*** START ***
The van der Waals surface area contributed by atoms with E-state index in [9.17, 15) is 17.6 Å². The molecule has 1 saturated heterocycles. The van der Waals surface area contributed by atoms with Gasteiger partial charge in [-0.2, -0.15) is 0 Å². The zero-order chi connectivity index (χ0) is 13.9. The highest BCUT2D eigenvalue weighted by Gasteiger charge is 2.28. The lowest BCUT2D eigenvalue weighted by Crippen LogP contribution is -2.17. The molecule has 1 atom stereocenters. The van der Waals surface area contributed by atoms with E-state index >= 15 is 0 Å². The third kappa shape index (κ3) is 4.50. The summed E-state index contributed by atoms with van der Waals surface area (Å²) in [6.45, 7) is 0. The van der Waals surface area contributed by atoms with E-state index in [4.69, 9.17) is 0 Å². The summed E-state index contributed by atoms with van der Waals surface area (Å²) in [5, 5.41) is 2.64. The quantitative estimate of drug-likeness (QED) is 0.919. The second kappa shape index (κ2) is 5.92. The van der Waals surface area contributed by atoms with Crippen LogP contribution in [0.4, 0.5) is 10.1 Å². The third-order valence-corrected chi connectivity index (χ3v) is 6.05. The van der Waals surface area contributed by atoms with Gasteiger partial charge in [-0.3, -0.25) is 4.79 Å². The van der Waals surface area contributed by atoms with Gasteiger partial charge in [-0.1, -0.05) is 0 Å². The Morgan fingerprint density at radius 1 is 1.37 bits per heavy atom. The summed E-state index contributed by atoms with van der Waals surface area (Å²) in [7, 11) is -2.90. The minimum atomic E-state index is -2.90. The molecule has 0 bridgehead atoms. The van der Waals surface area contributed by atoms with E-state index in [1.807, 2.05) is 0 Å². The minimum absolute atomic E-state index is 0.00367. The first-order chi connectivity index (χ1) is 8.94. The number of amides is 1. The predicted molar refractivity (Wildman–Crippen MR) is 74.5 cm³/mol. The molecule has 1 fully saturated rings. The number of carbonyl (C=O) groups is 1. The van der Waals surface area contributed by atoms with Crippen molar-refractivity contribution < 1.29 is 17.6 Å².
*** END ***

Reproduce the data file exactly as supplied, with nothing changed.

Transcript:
The van der Waals surface area contributed by atoms with E-state index in [9.17, 15) is 17.6 Å². The molecule has 1 saturated heterocycles. The van der Waals surface area contributed by atoms with Gasteiger partial charge in [-0.2, -0.15) is 0 Å². The zero-order chi connectivity index (χ0) is 13.9. The highest BCUT2D eigenvalue weighted by Gasteiger charge is 2.28. The lowest BCUT2D eigenvalue weighted by Crippen LogP contribution is -2.17. The molecule has 1 atom stereocenters. The van der Waals surface area contributed by atoms with E-state index >= 15 is 0 Å². The third kappa shape index (κ3) is 4.50. The summed E-state index contributed by atoms with van der Waals surface area (Å²) in [6.45, 7) is 0. The van der Waals surface area contributed by atoms with E-state index in [4.69, 9.17) is 0 Å². The summed E-state index contributed by atoms with van der Waals surface area (Å²) in [5, 5.41) is 2.64. The quantitative estimate of drug-likeness (QED) is 0.919. The second kappa shape index (κ2) is 5.92. The van der Waals surface area contributed by atoms with Crippen LogP contribution in [0.4, 0.5) is 10.1 Å². The third-order valence-corrected chi connectivity index (χ3v) is 6.05. The van der Waals surface area contributed by atoms with Gasteiger partial charge in [-0.3, -0.25) is 4.79 Å². The van der Waals surface area contributed by atoms with Gasteiger partial charge in [-0.1, -0.05) is 0 Å². The Morgan fingerprint density at radius 1 is 1.37 bits per heavy atom. The summed E-state index contributed by atoms with van der Waals surface area (Å²) in [7, 11) is -2.90. The minimum atomic E-state index is -2.90. The molecule has 0 bridgehead atoms. The van der Waals surface area contributed by atoms with E-state index in [1.807, 2.05) is 0 Å². The minimum absolute atomic E-state index is 0.00367. The first-order chi connectivity index (χ1) is 8.94. The number of amides is 1. The predicted molar refractivity (Wildman–Crippen MR) is 74.5 cm³/mol. The molecule has 1 fully saturated rings. The number of carbonyl (C=O) groups is 1. The van der Waals surface area contributed by atoms with Crippen molar-refractivity contribution < 1.29 is 17.6 Å².